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J Clin Gastroenterol. 1996 Jul;23(1):21-3.

How many hospital visits does it take before celiac sprue is diagnosed?

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Department of Gastroenterology, Antrim Hospital, Northern Ireland.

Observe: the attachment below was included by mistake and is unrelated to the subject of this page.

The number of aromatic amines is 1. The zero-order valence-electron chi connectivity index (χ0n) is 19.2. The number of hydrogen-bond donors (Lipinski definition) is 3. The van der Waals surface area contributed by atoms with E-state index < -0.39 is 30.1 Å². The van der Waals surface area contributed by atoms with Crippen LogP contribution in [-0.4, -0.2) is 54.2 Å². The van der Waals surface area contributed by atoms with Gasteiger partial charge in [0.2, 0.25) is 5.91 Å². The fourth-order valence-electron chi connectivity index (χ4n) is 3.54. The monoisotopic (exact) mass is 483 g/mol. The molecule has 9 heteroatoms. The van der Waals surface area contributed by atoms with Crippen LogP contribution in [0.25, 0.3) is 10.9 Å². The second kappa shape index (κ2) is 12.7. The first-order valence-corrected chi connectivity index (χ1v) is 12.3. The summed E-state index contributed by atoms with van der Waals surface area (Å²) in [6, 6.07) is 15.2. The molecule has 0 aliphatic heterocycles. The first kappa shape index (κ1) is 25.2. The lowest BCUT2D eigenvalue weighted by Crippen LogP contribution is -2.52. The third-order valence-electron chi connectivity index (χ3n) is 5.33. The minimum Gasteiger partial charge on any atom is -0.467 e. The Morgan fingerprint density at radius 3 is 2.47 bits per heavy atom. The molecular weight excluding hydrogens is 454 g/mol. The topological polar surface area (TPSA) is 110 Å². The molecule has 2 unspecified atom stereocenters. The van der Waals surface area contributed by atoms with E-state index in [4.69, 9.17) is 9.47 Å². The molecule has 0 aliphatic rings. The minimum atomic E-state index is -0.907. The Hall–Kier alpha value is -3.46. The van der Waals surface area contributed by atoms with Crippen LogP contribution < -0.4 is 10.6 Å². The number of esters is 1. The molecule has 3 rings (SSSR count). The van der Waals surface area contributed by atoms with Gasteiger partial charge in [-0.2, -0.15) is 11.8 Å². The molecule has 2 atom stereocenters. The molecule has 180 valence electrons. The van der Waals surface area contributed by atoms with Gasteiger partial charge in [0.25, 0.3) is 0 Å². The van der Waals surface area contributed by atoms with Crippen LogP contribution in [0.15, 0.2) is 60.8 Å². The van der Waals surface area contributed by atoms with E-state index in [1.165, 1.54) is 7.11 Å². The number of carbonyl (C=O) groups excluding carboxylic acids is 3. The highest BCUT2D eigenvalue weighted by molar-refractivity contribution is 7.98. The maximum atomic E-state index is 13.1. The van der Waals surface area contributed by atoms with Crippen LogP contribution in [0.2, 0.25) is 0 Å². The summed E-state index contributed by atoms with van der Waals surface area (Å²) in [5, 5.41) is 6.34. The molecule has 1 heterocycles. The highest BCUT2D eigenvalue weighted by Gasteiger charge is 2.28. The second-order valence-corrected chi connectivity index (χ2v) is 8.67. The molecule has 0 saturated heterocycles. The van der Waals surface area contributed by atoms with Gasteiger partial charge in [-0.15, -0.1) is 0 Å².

We studied the hospital records of patients with celiac sprue in order to determine how frequently hospital specialists failed to make the diagnosis. Over a 7 1/2-year period, 39 patients were diagnosed, 49% within the last 18 months of the study period. Fourteen patients (39%) had been referred to the hospital a total of 30 times with features suggestive of celiac sprue, yet without being successfully diagnosed: the delay between initial referral and diagnosis was > 6 years in nine of these patients. The diagnosis was made by gastroenterologists or other internists in 38 (97%) patients. Gastroenterologists had an 85% (33 of 39) diagnostic success rate, other internists 63% (five of eight), and surgeons 7% (one of 14). None of eight referrals to other specialists led to diagnosis. While a history of diarrhea was morel likely to lead to diagnosis, it was reported by only 59% (23 of 39) of patients at the time of diagnosis and at only 46% (32 of 69) of referrals; furthermore, it did not prompt correct diagnosis in 28% (nine of 32). Anemia was the sole manifestation of celiac sprue at 17 referrals, and correct diagnosis was made in only seven (41%), all by gastroenterologists. The perceived rarity of celiac sprue reflects its underdiagnosis. Diagnosis is still delayed even in patients with classic diarrhea, and there is still a failure to appreciate the possible manifestations of sprue, including anemia without gastrointestinal symptoms. Because patients may be referred to specialists other than gastroenterologists with symptoms arising from celiac sprue, a wider knowledge of its manifestations is called for.

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